|SPIKE / MINDSTORMS Hub||ESP32|
|1 – M-||nc|
|2 – M+||nc|
|3 – GND||GND|
|4 – 3v3||Vin|
|5 – Tx||rx_pin=18|
|6 – Rx||tx_pin=19|
Apart from the chip, you need a Bluetooth gamepad. PS3 will not work, and neither will the old XBOX 360. But Nintendo Switch, PS4, PS5, Xbox One work.
Finally, this project requires some coding. So we’ll assume you have git installed and python3 with pip. Some basic Python knowledge will go a long way too.
Step by step guide for connecting the gamepad directly to Spike or Robot Inventor
Time needed: 15 minutes
- First, we will flash the modified Bluepad firmware on the ESP32.
To do so, Connect the LMS-ESP32 to your PC with a USB cable.
- Flash the firmware with the web-based firmware flasher
BluePad32 for LMS micropython projectsfrom the LMS_ESP Installer. Follow the steps that are shown on the screen. Choose the correct serial port. On my mac, it is usually
/dev/cu.usbserial-143220. You can use this web-based installer to revert back to MicroPython firmware.
Skip to step 6. Steps 3 to 5 show the manual flashing process.
- Install the esptool.py
pip install esptoolin a terminal window. The full esptool guide is here.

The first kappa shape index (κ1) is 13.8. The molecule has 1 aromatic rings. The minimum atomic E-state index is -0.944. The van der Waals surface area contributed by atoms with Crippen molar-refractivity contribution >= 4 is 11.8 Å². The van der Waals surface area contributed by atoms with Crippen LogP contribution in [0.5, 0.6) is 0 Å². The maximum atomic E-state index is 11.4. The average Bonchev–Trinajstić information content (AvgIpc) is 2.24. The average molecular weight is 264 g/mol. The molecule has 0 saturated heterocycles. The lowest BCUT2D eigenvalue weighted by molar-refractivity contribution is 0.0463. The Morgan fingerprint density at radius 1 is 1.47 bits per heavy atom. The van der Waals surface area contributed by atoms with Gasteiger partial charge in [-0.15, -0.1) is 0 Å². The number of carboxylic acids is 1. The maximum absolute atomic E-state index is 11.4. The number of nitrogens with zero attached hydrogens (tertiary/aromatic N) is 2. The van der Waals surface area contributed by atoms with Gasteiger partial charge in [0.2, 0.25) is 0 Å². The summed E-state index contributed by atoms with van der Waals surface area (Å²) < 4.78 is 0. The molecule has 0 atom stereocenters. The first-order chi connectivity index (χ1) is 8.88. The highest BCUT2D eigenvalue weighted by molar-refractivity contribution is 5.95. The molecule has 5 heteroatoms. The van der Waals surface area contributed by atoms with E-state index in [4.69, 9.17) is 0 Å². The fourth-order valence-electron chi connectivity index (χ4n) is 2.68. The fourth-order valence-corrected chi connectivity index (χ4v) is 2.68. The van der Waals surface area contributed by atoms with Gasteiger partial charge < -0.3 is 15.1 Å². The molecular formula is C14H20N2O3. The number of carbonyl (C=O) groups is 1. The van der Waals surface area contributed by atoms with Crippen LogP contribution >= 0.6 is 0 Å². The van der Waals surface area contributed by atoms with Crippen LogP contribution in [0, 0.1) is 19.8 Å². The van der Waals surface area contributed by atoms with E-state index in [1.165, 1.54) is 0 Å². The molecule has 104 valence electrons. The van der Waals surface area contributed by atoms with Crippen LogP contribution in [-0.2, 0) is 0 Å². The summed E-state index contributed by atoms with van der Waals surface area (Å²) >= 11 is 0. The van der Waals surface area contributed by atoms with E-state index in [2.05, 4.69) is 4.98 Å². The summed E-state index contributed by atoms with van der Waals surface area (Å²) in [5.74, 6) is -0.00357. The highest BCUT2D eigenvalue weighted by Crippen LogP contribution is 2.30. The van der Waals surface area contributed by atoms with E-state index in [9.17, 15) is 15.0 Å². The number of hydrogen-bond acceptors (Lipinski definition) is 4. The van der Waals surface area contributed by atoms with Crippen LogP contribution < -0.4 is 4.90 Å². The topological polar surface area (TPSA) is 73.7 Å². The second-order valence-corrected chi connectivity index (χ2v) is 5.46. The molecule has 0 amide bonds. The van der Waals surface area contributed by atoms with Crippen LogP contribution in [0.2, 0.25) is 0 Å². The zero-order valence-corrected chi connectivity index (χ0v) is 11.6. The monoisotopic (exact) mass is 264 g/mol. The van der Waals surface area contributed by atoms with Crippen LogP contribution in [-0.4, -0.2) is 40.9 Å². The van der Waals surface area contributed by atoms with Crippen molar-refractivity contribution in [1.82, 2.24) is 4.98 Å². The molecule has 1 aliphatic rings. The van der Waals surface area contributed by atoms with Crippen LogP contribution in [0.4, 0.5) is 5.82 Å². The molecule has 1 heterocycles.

- Get our firmware for the LMS-ESP32
Clone the repository with
git clone https://github.com/antonvh/generic-lms-esp32-uart-fw
- Now flash the firmware onto the ESP32
In the command below replace the location of the port with the port on your computer. On my mac, it is usually
/dev/cu.usbserial-143220. The full command is this:
esptool.py -p /dev/cu.usbserial-143220 -b 460800 --before default_reset --after hard_reset --chip esp32 write_flash --flash_mode dio --flash_freq 40m --flash_size detect 0x10000 build/app-template.bin 0x1000 build/bootloader/bootloader.bin 0x8000 build/partition_table/partition-table.bin
- Connect the flashed LMS-ESP32 to your Robot Inventor or Spike Prime hub
Our kit comes with a wire and you don’t have to worry about the connection. If you build your own, check the wiring table above.
- Connect the hub to your PC or Mac
Open the LEGO software and connect your hub. You can use Bluetooth or a USB wire. I prefer USB.
- Create a new Python program.
Press code, click new, and choose ‘python’
- Install mpy-robot-tools
Copy the installer script from GitHub and paste it into the Python program you just created. Note that GitHub has a handy copy button in the top-right of the script!
Run the pasted program once. It can look like the program freezes, but it takes a long time to download and run. You can check the console for output. The console is at the bottom of the screen of your LEGO app.